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X-Men: The Last Stand
May Disappoint Some.
X-Men: The Last Stand
Ian McKellen as Magneto in X-Men 3.
OPENING WEEKEND: $65,000,000
DOMESTIC TOTAL: $190,000,000
  This Film is NOT a Future Release.
  The Following Preview has been Archived.

December 26th, 2005: The general plot of X-Men 3 sounds similar to the two films that preceded it. Once again Professor X and his group of human-friendly mutants will find themselves in conflict with the more radical group headed by Magneto. This time, the two forces will battle over a cure for mutation. Of course, Magneto and his mutants disregard the rest of humanity since they see themselves as superior beings in the evolutionary ladder. The X-Men seek equality with humans and are determined to stop Magneto and his destructive ideals. All of the usual characters from the previous X-Men films return, with the exception of Nightcrawler. However, many new mutants will be added to the mix, including Angel, Juggernaut, Shadowcat and the Beast. The hairy, blue, brainy mutant will be played by Kelsey Grammer, who is an unexpected, but fine choice for the character. Grammer’s voice and persona alone are fitting for the part.

What to Expect: There will definitely be some rivalry during the summer between X-Men 3 and Superman Returns and not only because of the obvious Marvel vs. DC connection. The director of X-Men 3, Brett Ratner, was originally set to direct Superman Returns with Anthony Hopkins as his Lex Luthor. After some disagreements with the producers, he left the project and Bryan Singer, the director of the first two X-Men films, took over. Singer was expected to direct X-Men 3, but since the studio insisted on a 2006 release for the second sequel, they were not willing to wait for him to finish the Superman project. As a result, Singer chose Superman Returns and the producers of X-Men 3 picked up the now available Ratner (who by the way was strongly considered to direct the original X-Men a few years prior). How about giving a third party a chance? It will be interesting to see who will do a better job with their material.

Article continues below

So far, the first two films have done a good job of developing numerous characters and storylines and establishing a theme of conflicting viewpoints between two groups of mutants that could stretch out over many sequels. Inventive action sequences and the most colorful characters in all of comic book films flood the screen to keep the storylines fresh and entertaining. Unfortunately, the elements that make X-Men films good also constrict the series from achieving greatness. Specifically, the individual films don’t stand out on their own, as there are numerous loose ends and characters in both of the previous films that feel rather underdeveloped. There’s simply too many of them to handle without sacrificing significant screen time and plot development. This wouldn’t be a problem if the series were planned out for the long run and a little more cohesive as a whole (I wonder what the explanation will be for the disappearance of Nightcrawler). In fact, the entire franchise feels a little bit like one continuous mutant soap opera. How many more X-Men films are going to end in the “We’ll meet again Magneto/Xavier” vein before it becomes tired? I have a feeling that this is where X-Men 3 is headed – a set up for X-Men 4. However, having said all that, the fact remains that it has worked in the first two films and will probably work again, but don’t expect any closure.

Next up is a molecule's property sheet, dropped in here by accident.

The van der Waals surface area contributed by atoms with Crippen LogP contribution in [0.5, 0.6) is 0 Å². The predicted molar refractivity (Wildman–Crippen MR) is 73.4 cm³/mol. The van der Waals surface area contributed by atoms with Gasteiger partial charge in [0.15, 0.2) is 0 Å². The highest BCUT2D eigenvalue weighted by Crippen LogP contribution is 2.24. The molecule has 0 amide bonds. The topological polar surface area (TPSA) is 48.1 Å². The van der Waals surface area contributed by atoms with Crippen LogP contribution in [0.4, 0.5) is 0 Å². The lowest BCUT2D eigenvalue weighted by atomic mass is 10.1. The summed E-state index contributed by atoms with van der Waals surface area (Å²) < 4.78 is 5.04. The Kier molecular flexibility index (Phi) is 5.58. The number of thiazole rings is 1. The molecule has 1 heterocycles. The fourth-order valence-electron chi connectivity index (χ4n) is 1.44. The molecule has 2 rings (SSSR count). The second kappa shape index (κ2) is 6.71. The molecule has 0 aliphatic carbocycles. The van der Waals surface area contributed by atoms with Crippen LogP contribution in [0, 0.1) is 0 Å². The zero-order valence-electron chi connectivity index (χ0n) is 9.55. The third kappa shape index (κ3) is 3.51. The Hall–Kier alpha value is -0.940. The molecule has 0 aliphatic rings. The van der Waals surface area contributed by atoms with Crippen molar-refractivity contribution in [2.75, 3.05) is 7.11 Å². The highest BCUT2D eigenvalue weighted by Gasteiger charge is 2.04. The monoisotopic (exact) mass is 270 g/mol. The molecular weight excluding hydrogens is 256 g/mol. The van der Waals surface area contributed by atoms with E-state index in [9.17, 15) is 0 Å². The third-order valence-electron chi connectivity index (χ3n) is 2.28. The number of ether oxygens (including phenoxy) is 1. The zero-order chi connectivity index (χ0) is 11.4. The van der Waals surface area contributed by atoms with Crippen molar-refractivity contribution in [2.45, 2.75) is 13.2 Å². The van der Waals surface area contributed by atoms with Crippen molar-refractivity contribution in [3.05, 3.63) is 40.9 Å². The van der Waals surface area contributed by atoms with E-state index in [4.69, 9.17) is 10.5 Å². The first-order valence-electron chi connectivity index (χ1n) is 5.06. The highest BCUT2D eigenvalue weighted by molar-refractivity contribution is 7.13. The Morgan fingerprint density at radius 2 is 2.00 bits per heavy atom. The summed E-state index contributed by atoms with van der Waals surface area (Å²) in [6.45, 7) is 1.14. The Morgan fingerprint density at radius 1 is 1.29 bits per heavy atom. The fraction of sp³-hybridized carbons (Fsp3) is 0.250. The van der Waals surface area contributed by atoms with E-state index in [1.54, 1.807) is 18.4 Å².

Finally, there is the question of what Brett Ratner will bring to the project. For a while he was far from a serious director, preferring light buddy action/adventure comedies like Money Talks and the Rush Hour movies. They made a lot of money, but were hardly original and, in my opinion, not very funny. Having read somewhere that Ratner would have preferred to have even more obnoxious Chris Tucker moments over Jackie Chan’s physical inventiveness in the Rush Hour films, I wrote him off as a trivial director. All that changed in 2002 when Ratner eased a lot of worried fans’ minds and directed Red Dragon, the first part of the Hannibal Lecter trilogy, with the focus and style of an expert filmmaker. If he can bring the same sensibility to the new X-Men movie, it should be a quality sequel. Apparently, Ratner has even developed his very own mutant in the form of a sexy female who seduces other mutants rather than just simply fight them. Is this a sign of some Ratner silliness? An addition like this might worry the purist X-Men fans.

In Conclusion: In the end it probably will not matter. Ratner should do a good job and the movie should pave the way for another sequel. It will probably not outdo the previous two X-Men films and most likely Superman Returns will be the bigger hit of the summer, but the mutant soap opera will continue in style.

Similar Titles: X-Men 2, Fantastic Four
May 26th, 2006 (wide)
October 3rd, 2006 (DVD)

20th Century Fox

Brett Ratner

Hugh Jackman, Patrick Stewart, Ian McKellen, Halle Berry, Famke Janssen, Anna Paquin, Rebecca Romijn, Kelsey Grammer, Daniel Cudmore, Vinnie Jones, James Marsden, Ellen Page, Shawn Ashmore, Ben Foster

Total: 128 vote(s).

Action & Adventure, Fantasy, Science Fiction

Click here to view site

Rated PG-13 for intense sequences of action violence, some sexual content and language.

104 min






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